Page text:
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Pilot's Handbook of Aeronautical Knowledge
Aeronautical Decision-Making
Automation

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Pilot's Handbook of Aeronautical Knowledge

Preface

Acknowledgements

Table of Contents

Chapter 1, Introduction To Flying
Chapter 2, Aircraft Structure
Chapter 3, Principles of Flight
Chapter 4, Aerodynamics of Flight
Chapter 5, Flight Controls
Chapter 6, Aircraft Systems
Chapter 7, Flight Instruments
Chapter 8, Flight Manuals and Other Documents
Chapter 9, Weight and Balance
Chapter 10, Aircraft Performance
Chapter 11, Weather Theory
Chapter 12, Aviation Weather Services
Chapter 13, Airport Operation
Chapter 14, Airspace
Chapter 15, Navigation
Chapter 16, Aeromedical Factors
Chapter 17, Aeronautical Decision Making

Appendix

Glossary

Index

Once behind the display screens on an advanced avionics
aircraft, the pilot's goal is to meter, manage, and prioritize the
information .ow to accomplish specific tasks. Certificated
flight instructors (CFIs) as well as pilots transitioning to
advanced avionics will find it helpful to corral the information
flow. This is possible through such tactics as configuring the
aspects of the PFD and MFD screens according to personal
preferences. For example, most systems offer map orientation
options that include "north up," "track up," "DTK" (desired
track up), and "heading up." Another tactic is to decide, when
possible, how much (or how little) information to display.
Pilots can also tailor the information displayed to suit the
needs of a specific flight

Information flow can also be managed for a specific
operation. The pilot has the ability to prioritize information
for a timely display of exactly the information needed for any
given flight operation. Examples of managing information
display for a specific operation include:

• Program map scale settings for en route versus
terminal area operation.

• Utilize the terrain awareness page on the MFD for a
night or IMC flight in or near the mountains.

• Use the nearest airports inset on the PFD at night or
over inhospitable terrain.

• Program the weather datalink set to show echoes and
METAR status flaps.

Enhanced Situational Awareness
An advanced avionics aircraft offers increased safety with
enhanced situational awareness. Although aircraft flight
manuals (AFM) explicitly prohibit using the moving map,
topography, terrain awareness, traffic, and weather datalink
displays as the primary data source, these tools nonetheless
give the pilot unprecedented information for enhanced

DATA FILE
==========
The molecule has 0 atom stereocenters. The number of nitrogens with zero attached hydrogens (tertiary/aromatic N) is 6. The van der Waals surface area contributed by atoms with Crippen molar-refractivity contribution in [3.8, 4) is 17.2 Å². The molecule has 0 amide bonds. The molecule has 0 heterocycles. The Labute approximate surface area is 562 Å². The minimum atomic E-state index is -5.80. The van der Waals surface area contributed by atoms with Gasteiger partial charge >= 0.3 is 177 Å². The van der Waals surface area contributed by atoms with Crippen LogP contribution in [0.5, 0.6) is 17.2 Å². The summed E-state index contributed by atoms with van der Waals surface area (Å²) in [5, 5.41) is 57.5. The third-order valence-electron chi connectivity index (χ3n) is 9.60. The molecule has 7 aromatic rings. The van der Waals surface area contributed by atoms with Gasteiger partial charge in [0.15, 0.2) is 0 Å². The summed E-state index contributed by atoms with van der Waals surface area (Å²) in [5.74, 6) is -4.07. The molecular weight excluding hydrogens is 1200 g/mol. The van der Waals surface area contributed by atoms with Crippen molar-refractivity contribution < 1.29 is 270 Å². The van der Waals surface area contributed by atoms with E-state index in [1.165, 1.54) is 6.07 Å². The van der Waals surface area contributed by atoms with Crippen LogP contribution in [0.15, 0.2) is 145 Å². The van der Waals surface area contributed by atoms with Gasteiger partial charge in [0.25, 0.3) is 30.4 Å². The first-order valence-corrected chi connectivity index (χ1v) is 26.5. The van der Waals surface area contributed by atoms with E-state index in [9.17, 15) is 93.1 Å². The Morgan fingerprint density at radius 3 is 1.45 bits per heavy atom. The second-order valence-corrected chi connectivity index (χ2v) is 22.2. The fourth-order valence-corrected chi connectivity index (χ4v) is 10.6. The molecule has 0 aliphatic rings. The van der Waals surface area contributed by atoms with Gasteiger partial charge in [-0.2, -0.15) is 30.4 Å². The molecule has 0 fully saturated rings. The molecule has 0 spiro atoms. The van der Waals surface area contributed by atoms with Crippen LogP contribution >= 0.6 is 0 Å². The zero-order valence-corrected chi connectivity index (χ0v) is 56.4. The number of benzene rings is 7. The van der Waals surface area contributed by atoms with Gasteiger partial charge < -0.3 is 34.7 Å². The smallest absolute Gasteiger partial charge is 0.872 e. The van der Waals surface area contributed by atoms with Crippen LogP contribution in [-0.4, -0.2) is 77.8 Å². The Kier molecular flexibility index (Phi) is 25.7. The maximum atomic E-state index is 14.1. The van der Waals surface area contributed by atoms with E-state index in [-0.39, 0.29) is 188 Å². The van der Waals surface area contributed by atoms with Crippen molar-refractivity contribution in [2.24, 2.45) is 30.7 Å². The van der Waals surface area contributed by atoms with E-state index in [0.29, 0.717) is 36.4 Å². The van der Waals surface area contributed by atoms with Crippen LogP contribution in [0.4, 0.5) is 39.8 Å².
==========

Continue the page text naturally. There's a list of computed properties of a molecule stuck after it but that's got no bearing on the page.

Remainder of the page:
situational awareness. Without a well-planned information
management strategy, these tools also make it easy for an
unwary pilot to slide into the complacent role of passenger
in command.

Consider the pilot whose navigational information
management strategy consists solely of following the
magenta line on the moving map. He or she can easily fly
into geographic or regulatory disaster, if the straight-line GPS
course goes through high terrain or prohibited airspace, or if
the moving map display fails.

A good strategy for maintaining situational awareness
information management should include practices that help
ensure that awareness is enhanced by the use of automation,
not diminished. Two basic procedures are to always double check
the system and verbal callouts. At a minimum, ensure
the presentation makes sense. Was the correct destination fed
into the navigation system? Callouts—even for single-pilot
operations—are an excellent way to maintain situational
awareness as well as manage information.

Other ways to maintain situational awareness include:

• Perform verification check of all programming. Before
departure, check all information programmed while
on the ground.

• Check the flight routing. Before departure, ensure all
routing matches the planned flight route. Enter the
planned route and legs, to include headings and leg
length, on a paper log. Use this log to evaluate what
has been programmed. If the two do not match, do not
assume the computer data is correct, double check the
computer entry.

• Verify waypoints.

• Make use of all onboard navigation equipment. For
example, use VOR to back up GPS and vice versa.

• Match the use of the automated system with pilot
proficiency. Stay within personal limitations.

• Plan a realistic flight route to maintain situational
awareness. For example, although the onboard
equipment allows a direct flight from Denver,
Colorado, to Destin, Florida, the likelihood of
rerouting around Eglin Air Force Base's airspace is
high.

• Be ready to verify computer data entries. For example,
incorrect keystrokes could lead to loss of situational
awareness because the pilot may not recognize errors
made during a high workload period.

Automation Management
Advanced avionics offer multiple levels of automation, from
strictly manual flight to highly automated flight No one level
of automation is appropriate for all flight situations, but in
order to avoid potentially dangerous distractions when flying
with advanced avionics, the pilot must know how to manage
the course deviation indicator (CDI), the navigation source,
and the autopilot. It is important for a pilot to know the
peculiarities of the particular automated system being used.
This ensures the pilot knows what to expect, how to monitor
for proper operation, and promptly take appropriate action if
the system does not perform as expected.

For example, at the most basic level, managing the autopilot
means knowing at all times which modes are engaged
and which modes are armed to engage. The pilot needs to
verify that armed functions (e.g., navigation tracking or
altitude capture) engage at the appropriate time. Automation
management is another good place to practice the call out
technique, especially after arming the system to make a
change in course or altitude.

 

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